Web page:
Search Images Maps Play YouTube News Gmail Drive More »
Sign in
Screen reader users: click this link for accessible mode. Accessible mode has the same essential features but works better with your reader.


  1. Advanced Patent Search
Publication numberUS3511607 A
Publication typeGrant
Publication dateMay 12, 1970
Filing dateOct 6, 1967
Priority dateOct 6, 1967
Also published asDE1801278A1
Publication numberUS 3511607 A, US 3511607A, US-A-3511607, US3511607 A, US3511607A
InventorsStanley E Green
Original AssigneeSmithkline Corp
Export CitationBiBTeX, EndNote, RefMan
External Links: USPTO, USPTO Assignment, Espacenet
Laboratory reagent for assay of total bilirubin
US 3511607 A
Abstract  available in
Previous page
Next page
Claims  available in
Description  (OCR text may contain errors)

United States Patent 3,511,607 LABORATORY REAGENT FOR ASSAY OF TOTAL BILIRUBIN Stanley E. Green, Los Angeles, Calif., assiguor to Smith Kline & French Laboratories, Philadelphia, Pa., a corporation of Pennsylvania No Drawing. Filed Oct. 6, 1967, Ser. No. 673,303 Int. Cl. G01n 21/20, 31/22 US. Cl. 23-230 5 Claims ABSTRACT OF THE DISCLOSURE The stability of diazobenzene-p-sulfonic acid, a known reagent for measuring total bilirubin, is significantly enhanced by preparing a borofiuoride salt thereof, as the assay reagent.

The present invention relates to reagent and reagent mixtures useful for detecting and measuring total bilirubin concentration in biological liquids, such as serum, and to methods of assaying biological liquids using these novel reagent mixtures.

Bilirubin is formed in the reticuloendothelial cells by the breakdown of hemoglobin. The sequence of events is hemoglobin hematin protporphyrin-a biliverdin bilirubin. Bilirubin is released from the reticuloendothelial cells into the blood in the free or unconjugated form, and tra els attached to albumin or a-globulin which keep it in :olution. It is not excreted by the kidneys.

Bilirubin is measured in blood serum by means of the van den Bergh test, a diazo reaction in which bilirubin reacts with diazobenzene-p-sulfonic acid (DASA) to split and form a dipyrryl pigment. With normal and heromlytic jaundice serum, alcohol or some similar substance must be added for the reaction to proceed rapidly. With obstructive jaundice serum, the reaction proceeds rapidly to a large extent without the addition of alcohol. This formation of a dipyrryl pigment promptly, without the addition of alcohol, is the direct van den Bergh reaction. The formation of the pigment after the addition of alcohol is the indirect van den Bergh reaction, a qualitative test.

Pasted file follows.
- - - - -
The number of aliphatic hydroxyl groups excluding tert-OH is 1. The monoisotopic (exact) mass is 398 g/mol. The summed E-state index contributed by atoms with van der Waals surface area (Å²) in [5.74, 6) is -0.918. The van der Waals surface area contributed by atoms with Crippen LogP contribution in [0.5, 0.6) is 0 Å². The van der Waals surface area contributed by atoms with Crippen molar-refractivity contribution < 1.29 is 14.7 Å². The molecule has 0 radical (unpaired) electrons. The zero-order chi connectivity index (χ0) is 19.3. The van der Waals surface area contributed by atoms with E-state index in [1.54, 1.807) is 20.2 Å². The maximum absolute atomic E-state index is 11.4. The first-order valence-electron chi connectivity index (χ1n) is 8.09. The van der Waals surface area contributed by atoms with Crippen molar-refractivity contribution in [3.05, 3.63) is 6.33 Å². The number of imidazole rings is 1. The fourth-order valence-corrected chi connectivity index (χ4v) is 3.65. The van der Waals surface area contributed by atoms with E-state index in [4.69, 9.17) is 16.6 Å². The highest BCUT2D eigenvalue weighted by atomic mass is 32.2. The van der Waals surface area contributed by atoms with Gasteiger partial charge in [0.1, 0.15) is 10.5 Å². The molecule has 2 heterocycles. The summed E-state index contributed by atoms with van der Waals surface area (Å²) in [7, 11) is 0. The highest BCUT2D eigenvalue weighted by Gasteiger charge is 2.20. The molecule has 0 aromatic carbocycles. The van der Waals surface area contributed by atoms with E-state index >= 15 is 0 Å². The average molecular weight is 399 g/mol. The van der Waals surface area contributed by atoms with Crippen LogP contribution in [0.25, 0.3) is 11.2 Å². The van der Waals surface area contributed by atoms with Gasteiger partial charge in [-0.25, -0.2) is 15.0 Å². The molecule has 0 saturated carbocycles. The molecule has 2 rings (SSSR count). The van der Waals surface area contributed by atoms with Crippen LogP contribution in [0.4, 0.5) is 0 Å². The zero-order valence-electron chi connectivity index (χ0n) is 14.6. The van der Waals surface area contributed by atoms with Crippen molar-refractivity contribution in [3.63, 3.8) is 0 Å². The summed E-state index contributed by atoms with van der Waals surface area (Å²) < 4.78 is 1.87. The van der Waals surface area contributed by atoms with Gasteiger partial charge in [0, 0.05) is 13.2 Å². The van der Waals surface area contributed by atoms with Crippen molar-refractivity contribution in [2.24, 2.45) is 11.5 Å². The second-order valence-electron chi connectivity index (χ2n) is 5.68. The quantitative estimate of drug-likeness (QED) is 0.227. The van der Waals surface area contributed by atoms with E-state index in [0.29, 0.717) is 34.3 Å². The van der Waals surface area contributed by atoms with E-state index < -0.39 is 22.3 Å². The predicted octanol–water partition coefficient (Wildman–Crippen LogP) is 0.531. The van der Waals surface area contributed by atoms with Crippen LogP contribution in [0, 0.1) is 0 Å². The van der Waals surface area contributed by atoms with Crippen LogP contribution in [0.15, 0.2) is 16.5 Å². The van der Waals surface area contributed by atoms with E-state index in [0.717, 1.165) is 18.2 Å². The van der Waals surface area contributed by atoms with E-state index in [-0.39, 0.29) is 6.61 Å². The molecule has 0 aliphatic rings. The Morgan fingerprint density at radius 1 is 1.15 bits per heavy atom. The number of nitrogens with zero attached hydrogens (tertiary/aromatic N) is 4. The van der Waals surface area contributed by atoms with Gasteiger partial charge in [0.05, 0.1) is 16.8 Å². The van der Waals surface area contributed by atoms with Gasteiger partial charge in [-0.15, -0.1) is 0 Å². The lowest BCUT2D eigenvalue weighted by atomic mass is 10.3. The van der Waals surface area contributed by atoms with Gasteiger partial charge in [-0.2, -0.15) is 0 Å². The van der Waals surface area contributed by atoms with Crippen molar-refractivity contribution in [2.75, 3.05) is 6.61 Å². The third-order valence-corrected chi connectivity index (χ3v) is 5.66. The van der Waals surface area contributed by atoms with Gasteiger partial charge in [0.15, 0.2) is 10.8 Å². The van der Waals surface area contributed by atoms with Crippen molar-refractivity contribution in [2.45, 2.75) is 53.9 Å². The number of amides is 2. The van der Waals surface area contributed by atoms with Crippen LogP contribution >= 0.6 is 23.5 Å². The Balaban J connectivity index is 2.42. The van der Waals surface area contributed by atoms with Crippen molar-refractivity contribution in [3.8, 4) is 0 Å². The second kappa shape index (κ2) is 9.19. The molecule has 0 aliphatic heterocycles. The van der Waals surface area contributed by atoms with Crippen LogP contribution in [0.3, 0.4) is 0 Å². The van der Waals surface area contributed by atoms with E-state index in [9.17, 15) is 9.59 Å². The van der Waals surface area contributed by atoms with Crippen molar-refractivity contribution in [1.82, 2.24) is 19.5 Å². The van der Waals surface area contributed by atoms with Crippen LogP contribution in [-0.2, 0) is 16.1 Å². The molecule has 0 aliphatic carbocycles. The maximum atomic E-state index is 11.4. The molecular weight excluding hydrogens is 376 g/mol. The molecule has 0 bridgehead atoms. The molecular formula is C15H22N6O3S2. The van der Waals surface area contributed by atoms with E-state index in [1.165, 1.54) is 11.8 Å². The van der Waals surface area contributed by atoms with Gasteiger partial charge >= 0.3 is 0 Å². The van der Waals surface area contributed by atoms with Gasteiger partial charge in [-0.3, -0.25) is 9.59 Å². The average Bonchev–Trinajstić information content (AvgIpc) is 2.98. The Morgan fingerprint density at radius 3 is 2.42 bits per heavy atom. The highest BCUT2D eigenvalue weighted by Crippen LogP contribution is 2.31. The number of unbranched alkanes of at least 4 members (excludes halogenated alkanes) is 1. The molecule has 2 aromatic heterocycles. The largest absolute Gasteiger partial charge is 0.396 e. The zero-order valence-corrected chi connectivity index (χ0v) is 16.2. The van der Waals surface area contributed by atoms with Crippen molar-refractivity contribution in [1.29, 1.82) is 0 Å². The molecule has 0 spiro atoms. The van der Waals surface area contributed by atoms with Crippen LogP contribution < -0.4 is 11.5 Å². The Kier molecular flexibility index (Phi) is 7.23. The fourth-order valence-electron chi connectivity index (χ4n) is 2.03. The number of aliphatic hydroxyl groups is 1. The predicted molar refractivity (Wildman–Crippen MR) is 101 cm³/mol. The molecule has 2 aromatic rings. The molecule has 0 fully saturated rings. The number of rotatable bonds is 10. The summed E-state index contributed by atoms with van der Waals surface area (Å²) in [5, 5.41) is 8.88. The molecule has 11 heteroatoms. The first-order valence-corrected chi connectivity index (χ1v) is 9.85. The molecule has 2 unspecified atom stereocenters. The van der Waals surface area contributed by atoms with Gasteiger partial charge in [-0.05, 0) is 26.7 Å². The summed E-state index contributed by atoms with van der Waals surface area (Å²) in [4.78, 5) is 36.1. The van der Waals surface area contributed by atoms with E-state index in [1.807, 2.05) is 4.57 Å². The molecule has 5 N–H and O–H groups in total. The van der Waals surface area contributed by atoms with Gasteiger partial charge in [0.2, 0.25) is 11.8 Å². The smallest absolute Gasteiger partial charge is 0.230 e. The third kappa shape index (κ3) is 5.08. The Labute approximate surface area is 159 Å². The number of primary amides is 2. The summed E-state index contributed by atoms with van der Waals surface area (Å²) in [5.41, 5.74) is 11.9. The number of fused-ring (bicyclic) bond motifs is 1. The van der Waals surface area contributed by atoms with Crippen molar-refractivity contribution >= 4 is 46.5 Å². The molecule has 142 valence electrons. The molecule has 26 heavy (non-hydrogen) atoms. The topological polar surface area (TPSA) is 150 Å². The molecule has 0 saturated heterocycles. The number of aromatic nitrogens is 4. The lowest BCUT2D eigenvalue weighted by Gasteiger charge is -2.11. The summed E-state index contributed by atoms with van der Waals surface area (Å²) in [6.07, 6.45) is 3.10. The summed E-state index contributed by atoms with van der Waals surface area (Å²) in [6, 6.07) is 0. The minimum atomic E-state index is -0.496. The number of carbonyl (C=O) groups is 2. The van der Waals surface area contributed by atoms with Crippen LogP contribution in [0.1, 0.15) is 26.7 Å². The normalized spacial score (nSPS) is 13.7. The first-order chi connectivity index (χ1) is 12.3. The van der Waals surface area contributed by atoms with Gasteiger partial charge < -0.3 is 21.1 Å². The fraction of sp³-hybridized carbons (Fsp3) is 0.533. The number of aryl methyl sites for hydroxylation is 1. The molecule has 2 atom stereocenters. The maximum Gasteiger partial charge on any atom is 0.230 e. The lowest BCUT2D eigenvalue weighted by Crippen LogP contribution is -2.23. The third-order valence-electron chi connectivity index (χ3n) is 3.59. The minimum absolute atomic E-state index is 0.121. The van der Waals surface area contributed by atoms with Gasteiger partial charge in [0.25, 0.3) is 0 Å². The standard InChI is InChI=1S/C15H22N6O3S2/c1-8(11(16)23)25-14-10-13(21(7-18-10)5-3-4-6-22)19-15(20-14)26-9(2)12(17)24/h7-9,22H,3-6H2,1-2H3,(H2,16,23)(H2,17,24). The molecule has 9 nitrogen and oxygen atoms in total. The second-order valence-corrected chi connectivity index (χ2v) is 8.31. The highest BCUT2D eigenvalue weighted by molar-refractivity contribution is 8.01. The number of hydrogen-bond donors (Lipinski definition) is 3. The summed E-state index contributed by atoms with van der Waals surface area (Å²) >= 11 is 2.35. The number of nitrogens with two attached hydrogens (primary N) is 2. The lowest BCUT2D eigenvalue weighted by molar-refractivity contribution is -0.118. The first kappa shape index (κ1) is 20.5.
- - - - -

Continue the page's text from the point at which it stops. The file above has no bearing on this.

However, the instability of the diazobenzene sulfonic acid in dry form is notorious. Thus, it is particularly difficult to store the reagent for any signficant length of time prior to use.

It is an object of this invention to provide a novel total bilirubin measuring reagent which employs a borofiuoride salt of p-diazonium sulfonic acid as the reactant.

It is another further object of this invention to provide a stable total bilirubin measuring reagent which can be.

made available and shelf stored in unit amounts such as tablets and capsules.

It is still another object of this invention to provide a method of assaying for total bilirubin using a novel detecting reagent which employs a stable salt of p-diazoniumbenzene sulfonic acid.

It is a yet further object of this invention to provide a novel total bilirubin measuring reagent employing a novel buffer which permits maintaining the pH of the reagent mixture within the critical range during formulation.

It is an additional object of this invention to provide a method of assaying for total bilirubin which includes a novel solvent for the salt in an assay reagent for bilirubin in blood serum, which minimizes protein precipitation from serum during assay.

It is yet another object to provide an article of manufacture composed of a novel reagent mixture in a hermetically sealed unitary form for assaying for total bilirubin.

The reactive component of the stable reagent is a lyophilized borofiuoride salt of the diazotized sulfanilic acid.

Patented May 12, 1970 When the DASA salts are in a pure solid dry form, they may be ground into a dry powder suitable for mixing with a buffer, and filler.

This salt is very stable and can be made available as unit amounts, such as tablets in protective foil containers, or encapsulated in gelatin capsules. Each of these units will contain just a sufficient quantity of the assay material for making a single assay of a specimen.

In addition, suitable bufiers, organic solvents, and filters, may be added to the reagent to give a stable reagent mixture, that is conveniently tableted or encapsulated. In order to make an assay, a package containing the assay material for making the particular assay is selected. The assay material contained in the package is pre-measured and of a pre-determined activity.

Accordingly, it may be dissolved directly in a standard amount of water so as to form a liquid reagent. This liquid reagent is then mixed with the biological specimen to produce an end point reaction. The extent to which the reaction occurs will be a function of the quantity present of the original unknown.

In a preferred embodiment, the assay material is dissolved to form a liquid reagent and the reagent is mixed with the specimen, the DASA salt will react with the unknown. The quantity of the salt contained in the reagent is in excess of that required to cause all of the unknown to completely react. As a result the only factor that limits the assay reaction will be the quantity of the unknown.

The extent to which the DASA salt is converted is determined by the extent to which the assay reaction progresses. The substrate will be readily converted from DASA salt to azobilirubin pigment, which has the properties of a photometric indicator.